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Large 1992/93 California avocado crop lowers prices.

According to the California Avocado Commission, the State's 1992/93 avocado production (November through October) is expected to be 265,000 short tons, about 70 percent larger than last year, the State's second consecutive gain following the December 1990 freeze. If realized, the 1992/93 crop would be just 5 percent less than the 1986/87 record. Ample supplies pushed domestic and export shipments well ahead of last year. Between November 1, 1992, and February 20, 1993, California avocado shipments were 50,000 short tons, up almost 60 percent from the same period a year earlier.

Heavy rains slowed harvest in early and mid-January in Southern California. But even with periodic shortages, Hass avocado prices ranged from $13-17 per carton (size 48) in January and February, down 50 percent from the same time last year. The California Avocado Commission's forecast of the season-average grower price for 1992/93 (weighted for all varieties and sizes) was $600 per ton, down almost 50 percent from 1991/92.

From 1985/86 to 1989/90, bearing acreage of avocado trees in California hovered around 75,000 acres, but nonbearing acreage dropped steadily as commercial and urban needs increased competition for land. Estimated bearing acreage declined from 74,200 acres in 1990/91 to 73,300 in 1991/92. Further pressure on California's avocado acreage can be expected. However, the high-yield groves will remain, and future crop volume may not necessarily decline. More than 90 percent of California's avocado production is located in Southern California counties with growing urban populations, including San Diego, Ventura, Riverside, and Santa Barbara.

Effects of Hurricane Andrew Linger in Florida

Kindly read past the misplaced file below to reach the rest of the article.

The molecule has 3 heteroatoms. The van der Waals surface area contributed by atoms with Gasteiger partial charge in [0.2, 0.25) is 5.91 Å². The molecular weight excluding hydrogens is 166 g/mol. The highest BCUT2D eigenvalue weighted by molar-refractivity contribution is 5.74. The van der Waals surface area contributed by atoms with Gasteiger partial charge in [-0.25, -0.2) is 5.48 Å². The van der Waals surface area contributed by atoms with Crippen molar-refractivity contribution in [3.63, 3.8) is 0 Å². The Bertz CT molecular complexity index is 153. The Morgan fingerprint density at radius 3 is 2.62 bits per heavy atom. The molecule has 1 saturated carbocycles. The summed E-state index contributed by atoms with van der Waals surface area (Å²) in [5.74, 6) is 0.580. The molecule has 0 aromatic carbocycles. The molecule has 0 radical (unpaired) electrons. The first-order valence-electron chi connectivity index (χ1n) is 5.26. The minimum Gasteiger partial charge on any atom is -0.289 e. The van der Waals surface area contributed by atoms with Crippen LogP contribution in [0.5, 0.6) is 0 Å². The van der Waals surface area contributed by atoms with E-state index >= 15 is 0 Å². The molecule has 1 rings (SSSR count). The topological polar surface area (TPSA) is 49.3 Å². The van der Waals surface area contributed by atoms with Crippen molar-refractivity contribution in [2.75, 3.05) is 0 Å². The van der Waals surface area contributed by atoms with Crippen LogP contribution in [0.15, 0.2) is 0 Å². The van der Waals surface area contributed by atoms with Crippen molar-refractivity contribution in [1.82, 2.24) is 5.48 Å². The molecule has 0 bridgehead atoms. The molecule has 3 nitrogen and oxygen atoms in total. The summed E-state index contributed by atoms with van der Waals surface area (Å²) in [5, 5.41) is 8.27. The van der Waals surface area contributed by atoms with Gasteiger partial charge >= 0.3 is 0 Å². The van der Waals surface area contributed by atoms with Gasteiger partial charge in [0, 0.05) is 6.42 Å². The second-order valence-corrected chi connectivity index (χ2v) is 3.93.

The forecast of Florida avocados for certified shipment in 1992/93 (beginning April 1) was reduced by almost two-thirds following the destruction of all remaining fruit on trees in Dade County by Hurricane Andrew on August 24, 1992. The crop was the smallest in more than 20 years. The limited amounts of avocados shipped since the storm brought prices more than twice year-earlier levels. Because of the small number of surviving trees, another small crop is expected in 1993/94. Many trees that were damaged by the storm have been reset, but long-term survival rates are unclear. Lack of tree stock has constrained replanting efforts.

Exports and Consumption Up in 1991/92

More ample California avocado supplies and lower prices boosted exports and domestic consumption in 1991/92. The pattern is expected to continue in 1992/93, even with Florida's production shortfalls. Canada, Japan, and the European Community remain the top three markets for U.S. avocados. Per capita consumption of avocados was 1.43 pounds in 1991, up from 1.23 in 1990, but 15 percent below the 10-year average.
1980/81 30.8 238.0 0.8 269.6
1981/82 25.8 157.0 0.6 183.4
1982/83 34.7 202.0 0.8 237.5
1983/84 27.0 247.0 0.6 274.6
1984/85 29.5 200.0 0.6 230.0
1985/86 28.5 160.0 0.6 189.1
1986/87 24.7 278.0 0.7 303.4
1987/88 29.0 180.0 0.5 209.5
1988/89 27.0 165.0 0.6 192.6
1989/90 33.5 105.0 0.6 139.1
1990/91 19.6 136.0 0.5 156.1
1991/92 28.3 156.0 0.4 184.7

1/Crop year begin: Florida-California, November 1; Hawaii, June

Source: National Agricultural Statistics Service, USDA and
Hawaii Agricultural Statistics Service.
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Publication:Frozen Food Digest
Date:Jul 1, 1993
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